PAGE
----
K&N (KNfilters.com, 800.318.7047) let us use its chassis dyno for testing both the baseline power numbers for each car and also for testing each car after a K&N intake was installed. The SuperFlow dyno we used was not particularly generous, and numbers can vary from dyno to dyno, but since we used the same dyno on the same day, the numbers are still useful to compare to one another.
2013 Chrysler 300C SRT: Ponycar for the Family Man
It’s worth noting that we started the trip with the three aforementioned ponycars and, in order to get photos of all three cars on the road simultaneously, a camera car. For creative flexibility, we needed a car with a backseat that would allow for photographing from either side. With those caveats, what would the perfect camera car be? For our road trip, the 470hp Chrysler 300C SRT was the camera platform of choice. It had a smooth-shifting automatic, a compliant suspension to soak up the road and not jar the photographer, and plenty of room. It turned out that the 300C was the only car that nobody wanted to drive on our road trip, and we love the 300C.
|2014 Ford Mustang Shelby GT500 Specs|
|Price as tested:||$65,870|
|Options:||SVT Track Pack: $2,995 (differential, transmission, and engine oil coolers); electronics package with navigation: $2,340; Recaro seats: $1,595; Equipment Group 821a: $3,395— Torsen differential, 19-inch (front), 20-inch (rear) forged-aluminum wheels, adjustable Bilstein dampers; destination: $795|
|Engine:||5.8L Supercharged DOHC V8|
|Horsepower (SAE):||662 hp at 6,500 rpm|
|Torque:||631 lb-ft at 4,000 rpm|
|Bore and stroke:||3.68×4.165 inches|
|EPA fuel economy rating:||15 mph city, 24 mpg highway|
|Front suspension:||Strut-type with stamped-steel lower control arms|
|Spindles:||Cast iron, with single lower ball joint|
|Front sway-bar diameter:||1.4 inch|
|Eie-rod endlink diameter:||0.60 inch|
|Rear suspension:||Solid axle, three-link with track bar; boxed lower arms, C-channel, stamped-steel upper arm|
|Differential:||Cast-iron centersection with aluminum cover, remote gear lube cooler|
|Rear sway-bar diameter:||1 inch|
|Front track width:||61.9 inches|
|Rear track width:||62.5 inches|
|Curb weight:||3,876 pounds|
|Front left:||1,134 pounds|
|Front right:||1,060 pounds|
|Rear left:||812 pounds|
|Rear right:||870 pounds|
- Amazing powertrain
- Excellent visibility
- Best exhaust note
- Harsh ride
- Race seats not the best for long hauls
- Difficult First-to-Second shifts
- Difficult-to-master navigation system
|2013 Dodge Challenger SRT Core|
|Price as tested:||$41,140|
|Options:||Goodyear Performance tires: $150; gas-guzzler tax: $1,000; destination: $995|
|Engine:||6.4L OHV V8|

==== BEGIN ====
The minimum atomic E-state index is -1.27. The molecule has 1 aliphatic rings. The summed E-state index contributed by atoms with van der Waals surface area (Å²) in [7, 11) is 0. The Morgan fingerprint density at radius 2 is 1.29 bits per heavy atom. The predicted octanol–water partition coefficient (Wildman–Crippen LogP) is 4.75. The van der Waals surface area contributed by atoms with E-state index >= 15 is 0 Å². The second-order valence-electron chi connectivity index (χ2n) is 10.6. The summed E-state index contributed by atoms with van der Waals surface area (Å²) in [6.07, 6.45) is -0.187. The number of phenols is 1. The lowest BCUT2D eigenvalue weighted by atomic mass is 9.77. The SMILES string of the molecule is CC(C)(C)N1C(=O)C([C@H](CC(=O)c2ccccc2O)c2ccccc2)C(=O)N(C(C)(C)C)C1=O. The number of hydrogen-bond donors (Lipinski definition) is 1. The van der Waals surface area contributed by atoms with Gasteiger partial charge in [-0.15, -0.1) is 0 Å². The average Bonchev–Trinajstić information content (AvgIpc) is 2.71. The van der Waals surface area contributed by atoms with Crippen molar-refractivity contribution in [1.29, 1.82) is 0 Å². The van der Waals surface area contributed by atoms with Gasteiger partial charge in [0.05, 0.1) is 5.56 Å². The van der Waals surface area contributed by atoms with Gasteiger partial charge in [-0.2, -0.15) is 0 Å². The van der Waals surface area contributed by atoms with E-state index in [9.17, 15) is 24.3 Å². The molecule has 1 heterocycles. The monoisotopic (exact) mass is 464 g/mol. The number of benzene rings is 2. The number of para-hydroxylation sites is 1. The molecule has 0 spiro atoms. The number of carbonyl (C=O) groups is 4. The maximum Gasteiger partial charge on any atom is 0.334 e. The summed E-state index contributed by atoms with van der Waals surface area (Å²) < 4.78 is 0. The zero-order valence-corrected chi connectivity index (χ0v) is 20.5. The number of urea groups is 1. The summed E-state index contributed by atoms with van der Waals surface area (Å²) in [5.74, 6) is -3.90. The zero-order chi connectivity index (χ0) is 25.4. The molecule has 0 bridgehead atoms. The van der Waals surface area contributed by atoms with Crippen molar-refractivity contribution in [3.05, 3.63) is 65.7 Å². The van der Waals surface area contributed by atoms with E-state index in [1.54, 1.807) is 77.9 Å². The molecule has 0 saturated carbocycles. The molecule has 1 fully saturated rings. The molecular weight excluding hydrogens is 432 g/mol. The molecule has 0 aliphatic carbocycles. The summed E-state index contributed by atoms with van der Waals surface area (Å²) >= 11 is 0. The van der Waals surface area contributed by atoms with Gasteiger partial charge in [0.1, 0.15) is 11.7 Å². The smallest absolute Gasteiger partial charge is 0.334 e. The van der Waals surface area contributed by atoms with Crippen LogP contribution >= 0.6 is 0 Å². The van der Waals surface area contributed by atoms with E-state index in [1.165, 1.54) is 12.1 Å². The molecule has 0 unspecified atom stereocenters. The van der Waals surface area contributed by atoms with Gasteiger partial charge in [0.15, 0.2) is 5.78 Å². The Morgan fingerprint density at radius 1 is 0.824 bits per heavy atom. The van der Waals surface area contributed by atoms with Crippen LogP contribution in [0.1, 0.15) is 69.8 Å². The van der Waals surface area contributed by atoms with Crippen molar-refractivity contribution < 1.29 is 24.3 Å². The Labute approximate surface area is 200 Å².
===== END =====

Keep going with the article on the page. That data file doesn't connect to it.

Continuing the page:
|Horsepower (SAE):||470 hp at 6,000 rpm|
|Torque (SAE):||470 lb-ft at 4,200 rpm|
|Bore and stroke:||4.09×3.72 inches|
|EPA fuel economy rating:||14 mpg city, 23 mpg highway|
|Front suspension:||Short long arm with forged steel lower arms|
|Front sway-bar diameter:||1.19 inch|
|Tie-rod endlink diameter:||0.63 inch|
|Rear suspension:||Independent multi-link with stamped steel lower control arms|
|Differential:||Two-piece Getrag aluminum housing (no remote gear lube cooling)|
|Rear sway-bar diameter:||0.71 inch|
|Front track width:||63 inches|
|Front tire size:||245/45ZR20|
|Rear track width:||63.1 inches|
|Rear tire size:||255/45ZR20|
|Curb weight:||4,196 pounds|
|Front left:||1,156 pounds|
|Front right:||1,151 pounds|
|Rear left:||925 pounds|
|Rear right:||964 pounds|
- The least expensive by $20,000
- Burly pistol-grip shifter and shift linkage
- Turns a lot of heads while still being understated
- Comfortable seating position, especially for shorter drivers
- Foot-actuated parking brake not as useful as a hand brake
- Bland dash and gauges
- Poor outward visibility
- No automatic headlights
- Sixth gear (0.50:1) is pretty steep, and while it’s good for cruising, it makes the exhaust drone when you get to 1,300–1,400 rpm
|2014 Chevrolet Camaro ZL1|
|Price as tested:||$61,140|
|Options:||Recaro seats:$1,995; navigation system: $795; carbon-fiber hood insert: $600; interior suede microfiber: $500; gas-guzzler tax: $1,300; destination: $995|
|Engine:||6.2L Supercharged OHV V8|
|Horsepower (SAE):||580 hp at 6,000 rpm|
|Torque:||556 at 4,200 rpm|
|Bore and stroke:||4.06×3.62 inches|
|EPA fuel economy rating:||14 mpg city, 19 mpg highway|
|Front suspension:||Multi-link Strut|
|Front sway-bar diameter:||1 inch|
|Tie-rod endlink diameter:||0.65 inch|
|Rear suspension:||Independent multi-link with aluminum knuckles|
|Differential:||Cast iron, with aluminum cover, remote gear-lube cooling|
|Rear sway-bar diameter:||1.1 inch|
|Front track width:||63.7 inches|
|Front tire size:||285/35ZR20|
|Rear track width:||63.7 inches|
|Rear tire size:||305/35ZR20|
|Curb weight:||4,105 pounds|
|Front left:||1,087 pounds|
|Front right:||1,062 pounds|
|Rear left:||969 pounds|
|Rear right:||987 pounds|
- Best seats of the bunch
- Excellent ride and handling
- Makes you feel like a better driver than you are
- Heads-up display is gimmicky but pretty cool.
- Big outside, little inside
- Poor visibility
- Needs another 100 hp to make it pull like the Mustang